Guest Blogger Charlie Johnston

The Boston Marathon is widely regarded as the Super Bowl of distance running. AskCharlie Johnston anyone who has run the race what separates it from others, and you’ll likely get a roundup of the usual suspects: its storied history, amazing crowds, the chance to line up with the top athletes in our sport, etc. All of that is great, but far and above the best thing about the Boston Marathon is that it happens to share a city with Giacomo’s Ristorante.

Giacomo’s is a tiny North End Italian eatery (a recent Google search revealed a Back Bay location as well) with about 15 tables crammed into a space suitable for perhaps half as many, a line to put any Apple Store’s new iPhone release to shame, and the sort of food that can overshadow the most prestigious marathon in the world. The servers are attentive, efficient, and Usain Bolt-fast—they have to be with a three-hour line—and the food is fresh, plentiful, and cheap, the perfect combination for a carb-loading marathoner.

Carbohydrates and marathon training go together like non-runners and the question “how long is this marathon?” And while most runners are at least vaguely aware that eating pasta and grains (especially whole wheat varieties), fruits, and vegetables before a race is beneficial, some have no idea why, and a shockingly large amount of us do so in a manner that actually hurts us on race day.

A quick look in my refrigerator will reveal that I’m no nutritionist. My knowledge of proper carb-loading, glycogen storage, and the science behind them is borrowed from such work at Dimity McDowell’s superb November 2011 Runner’s World piece “Fill ‘Er Up,” and learned from carb-loading the wrong way enough times to take a serious interest in carb-loading the right way. Basically, a lot of the carbohydrates from pasta, bagels, brown rice, potatoes, quinoa, etc. that we eat are stored in our muscles as glycogen, the most easily accessible form of energy in our bodies. Once our muscles run out of glycogen, we hit the dreaded “wall.” So, by loading up on carbohydrates before a marathon or half, we increase our odds of finishing strong and avoiding a late-race bonk.

Contrary to popular belief, proper carb-loading isn’t as simple as just eating a lot of noodles the night before a marathon. According to McDowell, the common conception that a bib-tucked-in, marinara-sauce-all-over-your-face pasta binge the night before a race is drastically wrong.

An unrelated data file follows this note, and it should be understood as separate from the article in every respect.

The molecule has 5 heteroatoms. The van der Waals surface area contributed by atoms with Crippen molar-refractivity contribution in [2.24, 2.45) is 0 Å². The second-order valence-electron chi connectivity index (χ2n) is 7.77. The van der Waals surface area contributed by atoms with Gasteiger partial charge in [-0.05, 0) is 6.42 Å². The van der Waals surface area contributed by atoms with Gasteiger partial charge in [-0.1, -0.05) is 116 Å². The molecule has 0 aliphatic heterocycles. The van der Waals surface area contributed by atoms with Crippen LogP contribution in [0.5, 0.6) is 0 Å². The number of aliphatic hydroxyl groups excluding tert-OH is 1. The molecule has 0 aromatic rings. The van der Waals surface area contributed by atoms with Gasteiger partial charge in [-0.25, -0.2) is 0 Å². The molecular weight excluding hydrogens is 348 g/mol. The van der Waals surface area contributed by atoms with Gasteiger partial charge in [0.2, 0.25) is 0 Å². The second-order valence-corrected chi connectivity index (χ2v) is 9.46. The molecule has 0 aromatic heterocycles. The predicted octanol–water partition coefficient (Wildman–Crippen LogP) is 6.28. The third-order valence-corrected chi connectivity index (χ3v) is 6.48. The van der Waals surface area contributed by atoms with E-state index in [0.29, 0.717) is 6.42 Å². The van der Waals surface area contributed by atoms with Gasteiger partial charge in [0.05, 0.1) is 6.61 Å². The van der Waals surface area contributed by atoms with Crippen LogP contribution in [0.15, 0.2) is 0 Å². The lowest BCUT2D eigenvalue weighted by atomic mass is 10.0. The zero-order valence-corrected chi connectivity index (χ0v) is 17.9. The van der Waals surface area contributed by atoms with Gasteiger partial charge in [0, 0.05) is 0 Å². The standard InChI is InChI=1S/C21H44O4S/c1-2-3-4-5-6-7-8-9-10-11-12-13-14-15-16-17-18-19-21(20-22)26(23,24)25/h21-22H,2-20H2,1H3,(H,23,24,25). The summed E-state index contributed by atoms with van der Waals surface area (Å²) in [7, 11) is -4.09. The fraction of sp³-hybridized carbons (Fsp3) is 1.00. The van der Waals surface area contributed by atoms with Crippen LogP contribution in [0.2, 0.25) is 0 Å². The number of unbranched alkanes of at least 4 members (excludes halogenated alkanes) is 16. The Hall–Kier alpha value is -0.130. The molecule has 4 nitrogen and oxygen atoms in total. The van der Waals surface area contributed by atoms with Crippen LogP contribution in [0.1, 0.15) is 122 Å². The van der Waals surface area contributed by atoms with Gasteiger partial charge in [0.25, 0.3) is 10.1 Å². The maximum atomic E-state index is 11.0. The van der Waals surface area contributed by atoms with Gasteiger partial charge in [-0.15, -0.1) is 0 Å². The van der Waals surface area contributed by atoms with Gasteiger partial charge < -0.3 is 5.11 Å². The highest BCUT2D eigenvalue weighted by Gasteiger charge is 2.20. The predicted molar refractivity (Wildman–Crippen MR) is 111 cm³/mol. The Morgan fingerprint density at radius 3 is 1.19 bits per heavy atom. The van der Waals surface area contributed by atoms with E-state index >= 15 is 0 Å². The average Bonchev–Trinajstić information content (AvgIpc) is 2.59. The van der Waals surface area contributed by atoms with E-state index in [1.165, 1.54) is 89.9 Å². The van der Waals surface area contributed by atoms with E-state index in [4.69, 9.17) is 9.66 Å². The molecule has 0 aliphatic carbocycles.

Wait, what? Devouring pasta like a deranged Honey Badger is our Running God-given right, right? Of course it is. That’s why proper carb-loading requires several days followed by a relatively light meal the night before the race to ensure adequate time for proper digestion. Look at it like this: it’s not losing a night of angel hair anarchy, it’s gaining two to three days of manicotti mayhem.

Though I lack the proper credentials and know-how to provide informed advice on nutrition, my name would be on the short list of people qualified for an honorary doctorate in loading up on carb-heavy foods if such a list or honor existed. In less than four years I have run 31 full marathons (and counting) all across the country. That, combined with a keen taste for Italian cuisine and pasta, has led me to some of the finest and most unexpected dining experiences in the nation. From a hidden gem with homemade noodles and a Russian owner in the shadow of Seattle-Tacoma International Airport to a surprising and delightful trattoria in a Folsom, California strip mall, and a nine-table hole-in-the-wall on the Pacific Coast Highway whose food is as amazing as their parking is awful to Giacomo’s in Boston—I already gave away the neighborhood it’s in, do you really think I’d give any more information that could make the line even longer come April?—marathon running has taught me a lot about picking the right restaurants to make pre-race carb-loading nearly as exciting as the marathons themselves.